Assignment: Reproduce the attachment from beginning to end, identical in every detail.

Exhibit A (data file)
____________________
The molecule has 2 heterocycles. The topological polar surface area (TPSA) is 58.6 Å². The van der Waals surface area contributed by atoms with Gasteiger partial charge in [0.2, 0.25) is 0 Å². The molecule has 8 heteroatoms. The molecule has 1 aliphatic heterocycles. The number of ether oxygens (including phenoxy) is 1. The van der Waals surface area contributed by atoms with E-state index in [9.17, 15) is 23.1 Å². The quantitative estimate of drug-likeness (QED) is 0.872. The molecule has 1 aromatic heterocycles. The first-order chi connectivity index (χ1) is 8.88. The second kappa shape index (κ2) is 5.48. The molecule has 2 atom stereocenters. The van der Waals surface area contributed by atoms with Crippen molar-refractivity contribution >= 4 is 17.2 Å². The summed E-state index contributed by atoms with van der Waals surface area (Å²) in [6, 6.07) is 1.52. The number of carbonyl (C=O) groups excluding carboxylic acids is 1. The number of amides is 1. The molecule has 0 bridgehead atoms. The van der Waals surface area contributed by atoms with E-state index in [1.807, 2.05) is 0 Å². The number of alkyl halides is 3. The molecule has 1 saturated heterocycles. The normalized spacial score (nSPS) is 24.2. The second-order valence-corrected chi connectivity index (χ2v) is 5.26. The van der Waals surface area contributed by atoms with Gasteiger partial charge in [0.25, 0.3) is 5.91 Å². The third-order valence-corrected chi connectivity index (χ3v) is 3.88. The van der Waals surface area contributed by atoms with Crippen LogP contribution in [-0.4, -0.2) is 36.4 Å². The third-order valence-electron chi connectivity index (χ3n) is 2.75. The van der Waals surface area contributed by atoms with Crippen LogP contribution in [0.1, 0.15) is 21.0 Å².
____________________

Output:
The molecule has 2 heterocycles. The topological polar surface area (TPSA) is 58.6 Å². The van der Waals surface area contributed by atoms with Gasteiger partial charge in [0.2, 0.25) is 0 Å². The molecule has 8 heteroatoms. The molecule has 1 aliphatic heterocycles. The number of ether oxygens (including phenoxy) is 1. The van der Waals surface area contributed by atoms with E-state index in [9.17, 15) is 23.1 Å². The quantitative estimate of drug-likeness (QED) is 0.872. The molecule has 1 aromatic heterocycles. The first-order chi connectivity index (χ1) is 8.88. The second kappa shape index (κ2) is 5.48. The molecule has 2 atom stereocenters. The van der Waals surface area contributed by atoms with Crippen molar-refractivity contribution >= 4 is 17.2 Å². The summed E-state index contributed by atoms with van der Waals surface area (Å²) in [6, 6.07) is 1.52. The number of carbonyl (C=O) groups excluding carboxylic acids is 1. The number of amides is 1. The molecule has 0 bridgehead atoms. The van der Waals surface area contributed by atoms with E-state index in [1.807, 2.05) is 0 Å². The number of alkyl halides is 3. The molecule has 1 saturated heterocycles. The normalized spacial score (nSPS) is 24.2. The second-order valence-corrected chi connectivity index (χ2v) is 5.26. The van der Waals surface area contributed by atoms with Gasteiger partial charge in [0.25, 0.3) is 5.91 Å². The third-order valence-corrected chi connectivity index (χ3v) is 3.88. The van der Waals surface area contributed by atoms with Crippen LogP contribution in [-0.4, -0.2) is 36.4 Å². The third-order valence-electron chi connectivity index (χ3n) is 2.75. The van der Waals surface area contributed by atoms with Crippen LogP contribution in [0.1, 0.15) is 21.0 Å².